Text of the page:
It's not that your business won't succeed without fundraising, but then your growth will be slow-paced. It could also lead to your VC-backed competitor moving ahead of you in the race, and you wouldn't want that, would you?

While it may sound pretty heroic and tough to continue bootstrapping your business, it shouldn't be done at the expense of your business, which is usually the case given the high advertising and marketing costs associated with attracting new customers.

Another question that start-up owners need to address is how much difference the funding would make to their business. Will it help them increase their market share substantially enough that even parting with a stake in their company would not make a big difference to them?

Would the funds help them grow at a 10x or 20x speed compared to the pace their business is currently growing through bootstrapping?

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If you are looking for inspiration to strike out on your own without external funding, you need to just look at Mailchimp, SPANX, Basecamp, and Patagonia. Start-ups that made it big on their terms without relying on external investors.

Another deterring factor for raising funds would be the colossal amount of time and energy you need to invest in it. It's about consistently hitting all the metrics put forward by investors and still waiting for their approval.

All this can be very distracting, especially when you focus on growing your business.

If you've got a product/service that the market wants and customers are lining up for it, the added pressure from investors can sometimes be overwhelming and cause burnout.

When you launch a new business, you've got to be right there, leading from the front, addressing customer problems, and innovating solutions to meet their needs; that's what you started the start-up for, after all!

But, with cash reserves fast draining and vendors lining up for their payments, maybe it's time your start-up starts looking at raising funds.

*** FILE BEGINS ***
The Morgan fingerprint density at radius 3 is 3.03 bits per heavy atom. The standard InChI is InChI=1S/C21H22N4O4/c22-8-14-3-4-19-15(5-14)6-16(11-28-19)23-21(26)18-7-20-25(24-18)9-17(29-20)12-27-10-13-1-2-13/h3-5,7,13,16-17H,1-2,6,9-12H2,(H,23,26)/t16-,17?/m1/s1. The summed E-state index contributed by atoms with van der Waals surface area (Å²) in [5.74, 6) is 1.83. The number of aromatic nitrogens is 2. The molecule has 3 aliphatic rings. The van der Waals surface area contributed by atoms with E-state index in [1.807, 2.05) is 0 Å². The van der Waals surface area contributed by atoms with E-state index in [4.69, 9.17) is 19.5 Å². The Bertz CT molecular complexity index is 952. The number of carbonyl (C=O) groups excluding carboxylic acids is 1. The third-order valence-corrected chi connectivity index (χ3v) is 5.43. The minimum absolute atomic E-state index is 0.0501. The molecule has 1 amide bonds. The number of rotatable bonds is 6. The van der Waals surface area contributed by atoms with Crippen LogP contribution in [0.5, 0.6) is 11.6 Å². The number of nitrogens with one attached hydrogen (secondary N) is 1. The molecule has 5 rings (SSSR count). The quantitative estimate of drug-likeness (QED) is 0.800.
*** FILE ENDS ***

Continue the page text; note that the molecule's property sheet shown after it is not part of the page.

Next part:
Put yourself in the other person's shoes

When faced with a perennial question, with the answers hovering between a yes or no, it's time to take a look at things from a different perspective.

If you are a well-funded business, think about what would a bootstrapped owner do. Which are the areas they would cut costs while at the same time working out ways to upsell their current products/services.

Do you really need those weekly team lunches or to invest in the latest playbooks for your team? The lessons are easy; the more frugal you are, the better your chances of survival.

If you are a bootstrapped business, look at ways funding could boost your growth. Will you be able to achieve 10x or 20x of your current sales? Would it impact your operational efficiency and make you profitable faster? How could you be a better player in the market and gain maximum share?

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All's well, that end's well

This legendary quote by the famous playwright William Shakespeare aptly sum's up a start-up owners' journey as he works his way through improving society and the way we do business.

There can be no right or wrong answer to the question, "Does your start-up need funds? For the simple reason, each business has its own merits and strategy for growth.

One of the success stories that come to my mind when we talk about grit, perseverance, and innovation is that of Canva. The founders of Canva kept going even after receiving more than 100 rejections from investors.

Similarly, every start-up owner needs to decide for themselves the path they will take to make his business a success. While the journey may be longer than others, the end result matters.

If you are looking for inspiration, to keep working on your start-up, then I suggest reading, The 10 Best Books For Aspiring Entrepreneurs in 2022.

If you love the insights, I shared in this article, share them with other start-up owners who may find them helpful. I'd also love to hear your thoughts and comments on this article, so do write to me at [email protected]

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Suresh Dawmani

Suresh Dawmani

Suresh is a Social Media Manager with Wishup. As a content creator, he loves writing on digital marketing, lifestyle, and travel. An avid photographer, he is also the author of the book Mumbai Tales.